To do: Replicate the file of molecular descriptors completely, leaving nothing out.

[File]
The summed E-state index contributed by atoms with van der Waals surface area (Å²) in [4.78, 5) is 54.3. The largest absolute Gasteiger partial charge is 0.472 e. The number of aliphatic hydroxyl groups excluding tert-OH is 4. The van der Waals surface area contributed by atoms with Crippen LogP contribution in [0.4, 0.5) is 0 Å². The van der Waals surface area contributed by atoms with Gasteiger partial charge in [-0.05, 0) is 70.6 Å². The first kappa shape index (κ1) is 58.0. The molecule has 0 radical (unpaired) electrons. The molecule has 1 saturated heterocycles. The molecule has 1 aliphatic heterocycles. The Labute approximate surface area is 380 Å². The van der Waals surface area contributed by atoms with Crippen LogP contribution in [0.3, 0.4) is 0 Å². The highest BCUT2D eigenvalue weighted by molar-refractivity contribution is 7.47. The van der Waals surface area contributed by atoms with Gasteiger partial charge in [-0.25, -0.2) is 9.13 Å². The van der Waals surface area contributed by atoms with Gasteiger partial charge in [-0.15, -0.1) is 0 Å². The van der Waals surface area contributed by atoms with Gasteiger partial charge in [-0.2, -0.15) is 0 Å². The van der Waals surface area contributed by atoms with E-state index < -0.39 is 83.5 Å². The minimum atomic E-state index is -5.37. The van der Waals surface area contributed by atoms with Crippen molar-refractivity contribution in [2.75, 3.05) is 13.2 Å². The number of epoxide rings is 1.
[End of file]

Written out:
The summed E-state index contributed by atoms with van der Waals surface area (Å²) in [4.78, 5) is 54.3. The largest absolute Gasteiger partial charge is 0.472 e. The number of aliphatic hydroxyl groups excluding tert-OH is 4. The van der Waals surface area contributed by atoms with Crippen LogP contribution in [0.4, 0.5) is 0 Å². The van der Waals surface area contributed by atoms with Gasteiger partial charge in [-0.05, 0) is 70.6 Å². The first kappa shape index (κ1) is 58.0. The molecule has 0 radical (unpaired) electrons. The molecule has 1 saturated heterocycles. The molecule has 1 aliphatic heterocycles. The Labute approximate surface area is 380 Å². The van der Waals surface area contributed by atoms with Crippen LogP contribution in [0.3, 0.4) is 0 Å². The highest BCUT2D eigenvalue weighted by molar-refractivity contribution is 7.47. The van der Waals surface area contributed by atoms with Gasteiger partial charge in [-0.25, -0.2) is 9.13 Å². The van der Waals surface area contributed by atoms with Gasteiger partial charge in [-0.15, -0.1) is 0 Å². The van der Waals surface area contributed by atoms with Gasteiger partial charge in [-0.2, -0.15) is 0 Å². The van der Waals surface area contributed by atoms with E-state index < -0.39 is 83.5 Å². The minimum atomic E-state index is -5.37. The van der Waals surface area contributed by atoms with Crippen molar-refractivity contribution in [2.75, 3.05) is 13.2 Å². The number of epoxide rings is 1.